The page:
Dancers to make delayed Fringe Festival debut in Scotland

Publication Date

Three years after the pandemic dashed students’ dreams to dance abroad in The Edinburgh Festival Fringe, the festival is back on its feet, and the Union Dance Program is eagerly preparing to take part.

Twelve dancers and one student stage manager will set out for Scotland Aug. 1, returning Aug. 13. They will give four performances.

“I hold this project very close to my heart. It is an amazing learning opportunity for our dance students and offers tremendous exposure for the College,” said Assistant Director of Dance Laurie Zabele Cawley, who is coordinating the trip. She and Megan Flynn, the Gustave L. Davis ’59 and Susan S. Davis Director of Dance, will accompany the Union group.

“After all this time, we’re ecstatic to make this a reality,” Cawley said. "It truly has taken a village to arrive here."

Union dancers were accepted into the Fringe as part of the International Collegiate Theatre Festival in February 2020. Covid hit just weeks afterward, the College shut down, and The Fringe was canceled.

Union student dancers
Union student dancers
Megan Flynn (left) and Laurie Zabele Cawley are pictured with dance students as they prepare for this summer's Edinburgh Festival Fringe.

The world-renowned festival typically attracts more than 3.5 million people each year.

“It’s very exciting that our students will present their work internationally and be exposed to artists and cultures from around the globe,” said Flynn.

While Cawley and Flynn are looking forward to seeing their students make their mark on the international stage, the dancers themselves couldn’t be more excited. They began rehearsing their pieces this term and will continue working on them throughout the spring. Many of the pieces will be presented at this year’s Winter Dance Concert at the Yulman Theater March 1-4.

“The Fringe Festival will immerse us in an environment where everyone is coming from a different background, and we will have the chance to see how those backgrounds shape others' performances,” said Grace Newcombe ’25.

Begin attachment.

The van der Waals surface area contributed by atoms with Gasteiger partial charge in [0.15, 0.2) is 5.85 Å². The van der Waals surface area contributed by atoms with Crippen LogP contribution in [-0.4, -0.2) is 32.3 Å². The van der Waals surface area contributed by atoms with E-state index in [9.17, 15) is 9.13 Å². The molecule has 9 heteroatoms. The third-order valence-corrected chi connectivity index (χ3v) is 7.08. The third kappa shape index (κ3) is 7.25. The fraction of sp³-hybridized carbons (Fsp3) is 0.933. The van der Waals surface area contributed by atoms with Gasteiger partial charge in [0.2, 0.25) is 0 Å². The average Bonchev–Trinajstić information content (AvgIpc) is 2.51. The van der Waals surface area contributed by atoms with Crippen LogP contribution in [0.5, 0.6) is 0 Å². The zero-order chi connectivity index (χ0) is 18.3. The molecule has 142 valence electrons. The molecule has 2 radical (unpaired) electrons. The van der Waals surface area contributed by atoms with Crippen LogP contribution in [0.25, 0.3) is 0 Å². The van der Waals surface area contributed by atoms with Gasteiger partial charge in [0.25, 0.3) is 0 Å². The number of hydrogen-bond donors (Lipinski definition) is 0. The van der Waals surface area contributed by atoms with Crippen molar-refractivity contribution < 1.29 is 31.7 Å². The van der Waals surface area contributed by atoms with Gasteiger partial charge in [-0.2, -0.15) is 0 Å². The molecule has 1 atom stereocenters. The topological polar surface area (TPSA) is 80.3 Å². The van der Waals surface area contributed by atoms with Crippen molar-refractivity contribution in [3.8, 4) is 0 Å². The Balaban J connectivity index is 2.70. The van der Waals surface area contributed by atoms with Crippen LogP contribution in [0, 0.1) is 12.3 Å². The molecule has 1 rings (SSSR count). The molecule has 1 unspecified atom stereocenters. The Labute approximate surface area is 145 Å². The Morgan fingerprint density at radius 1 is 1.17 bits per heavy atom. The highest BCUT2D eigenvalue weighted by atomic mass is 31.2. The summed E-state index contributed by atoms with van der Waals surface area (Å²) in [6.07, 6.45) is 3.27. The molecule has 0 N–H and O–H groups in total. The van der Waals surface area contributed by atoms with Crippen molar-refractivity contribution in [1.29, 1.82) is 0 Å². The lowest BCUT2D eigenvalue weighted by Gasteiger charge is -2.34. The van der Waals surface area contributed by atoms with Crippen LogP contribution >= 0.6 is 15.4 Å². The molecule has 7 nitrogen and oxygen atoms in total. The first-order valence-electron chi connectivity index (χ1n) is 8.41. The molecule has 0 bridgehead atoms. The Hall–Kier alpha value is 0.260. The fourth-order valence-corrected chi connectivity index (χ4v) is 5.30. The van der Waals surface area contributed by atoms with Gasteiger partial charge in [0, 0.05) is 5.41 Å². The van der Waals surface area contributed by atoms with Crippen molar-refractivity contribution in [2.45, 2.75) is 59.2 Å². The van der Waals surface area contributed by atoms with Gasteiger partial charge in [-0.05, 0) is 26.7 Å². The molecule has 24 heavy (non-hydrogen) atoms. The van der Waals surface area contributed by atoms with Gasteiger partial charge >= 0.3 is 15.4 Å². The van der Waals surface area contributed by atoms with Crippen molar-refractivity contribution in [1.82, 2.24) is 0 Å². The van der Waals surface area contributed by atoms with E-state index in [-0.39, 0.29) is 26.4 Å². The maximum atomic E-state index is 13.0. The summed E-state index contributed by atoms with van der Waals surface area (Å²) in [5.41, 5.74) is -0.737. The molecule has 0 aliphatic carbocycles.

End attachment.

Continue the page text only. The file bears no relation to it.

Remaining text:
Alexandra Nicolaus sees the Edinburgh experience as one that “is going to inspire me to explore new ways of expressing myself,” while Sage Stinson ’25 hopes “to be able to absorb the beauty of other art forms from across the world.”

Other participating dancers include Rachel Bryan ’24, Maia Carty ’24, Elizabeth-Veronica (Eva) Crowley ’24, Sarah Dames ’24, Melanie De La Cruz ’26, Adriana Lawton ’24, Lydia Singer ’24, Jennifer Vil ’26 and Anna Zusi ’26.

Stage manager is Claire Knecht ’26, a longtime dancer who stepped away from performing a few years ago but remains passionate about it.

“This trip is giving me the opportunity to be a part of the dance world again, and I couldn’t be more grateful for it,” said Knecht, who is currently taking the theater course, Stage Management for Live Performance.

The Scotland-bound students will return to campus in July to rehearse briefly before embarking on their travels. In addition to dancing at the festival, they will attend performances, workshops and dance classes, and tour historical and cultural sites.

“Our dancers will have the opportunity to reflect on who they are as individuals and growing artists while collaborating within a larger community,” Cawley said. “Our hope is for them to see the arts as a powerful tool to unite us beyond our personal and geographical borders.”

Unions tudent dancers
Union student dancers